Vitruvius’ formulation of the three mandates of architecture is closer to the discovery of a natural law than an opinionated directive. The need for buildings to fulfill all three mandates is deeply embedded in almost all civilizations and explains why almost every public building built before 1940 is beautiful and durable. The clay Kawara tile of the Japanese is waterproof and can withstand typhoons (Firmitas), allows people to enjoy time inside the house without getting wet from the rain (Utilitas), and is historically decorated with ornamentation to provide a pleasing aesthetic (Venustas). The same can be said for the Dutch Gable roof of the Netherlands, and the overhanging wooden roof of the Chinese.

If you go back to a cityscape painting or early daguerrotype, it is nearly impossible to find an ugly building. But this does not mean they were all the same. The Baroque was perfected in buildings like St. Paul’s Cathedral, and the Gothic in the cathedrals of Notre Dame, and Chartres. After a specific mode of building was perfected, a new style, forked from the original but with its own distinctives tended to emerge. 

These pre-World War I eras were not necessarily better or worse from one another, merely different expressions of the trinity of sound, beautiful, and useful – Utilitas, Venustas, and Firmitas. This remained the standard until roughly the 1920s, when a group of modernist architects bases at the Bauhaus in Germany began to argue that the historic art of architecture was outdates and must be destroyed. Led by Walter Gropious and Ludwig Mies van der Rohe, the Bauhaus promoted a style of clean, “rational ”, easily understood buildings, as ably documented by Tom Wolfe in From Bauhaus to Our House. This rationalist view of architecture spread across Europe and now is the dominant design philosophy at virtually every major school of architecture in the world today. The next time you see a glass office building or a house that resembles a box, thank the Bauhaus.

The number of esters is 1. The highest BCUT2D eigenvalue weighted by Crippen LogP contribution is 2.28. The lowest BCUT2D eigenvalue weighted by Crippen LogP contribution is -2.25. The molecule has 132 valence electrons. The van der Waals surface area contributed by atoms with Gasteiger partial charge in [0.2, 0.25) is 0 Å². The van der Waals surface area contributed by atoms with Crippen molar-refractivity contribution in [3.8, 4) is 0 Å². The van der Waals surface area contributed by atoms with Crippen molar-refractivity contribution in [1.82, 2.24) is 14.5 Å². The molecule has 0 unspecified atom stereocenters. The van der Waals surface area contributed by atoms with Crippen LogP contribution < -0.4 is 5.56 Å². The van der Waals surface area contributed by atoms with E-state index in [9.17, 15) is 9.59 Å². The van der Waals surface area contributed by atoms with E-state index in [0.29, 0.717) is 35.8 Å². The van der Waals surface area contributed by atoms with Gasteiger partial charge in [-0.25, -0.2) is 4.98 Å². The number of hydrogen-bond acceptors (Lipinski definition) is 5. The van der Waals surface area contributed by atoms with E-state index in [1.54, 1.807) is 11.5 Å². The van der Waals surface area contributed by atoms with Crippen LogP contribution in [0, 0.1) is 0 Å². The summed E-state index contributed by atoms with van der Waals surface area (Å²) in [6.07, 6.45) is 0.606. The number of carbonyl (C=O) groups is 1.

Rationalism has been a disaster for architecture. Most post-World War I buildings fall into one of two categories: suburban, which tend to express a distorted classicism that emphasizes the wrong things and has no gestalt, or urban buildings downstream of the Bauhaus. The Bauhaus-lineage buildings may have one one or two of Vitrivius’ three characteristics but almost never all three. Tropical brutalism, for example, can sometimes be beautiful, but decays very rapidly. Or Mies van der Rohe’s Farnsworth House looks very cool but has a flat roof that is prone to leaks. Because these buildings don’t utilize space or natural energy or airflows well, they are prone to mold, consume excessive energy, and require constant maintenance. 

Gaudí’s Casa Batlló, Barcelona

Humanity is not doomed to have bad architecture forever, and by looking back to the example of Antoni Gaudí’s life and work, we can again find our way.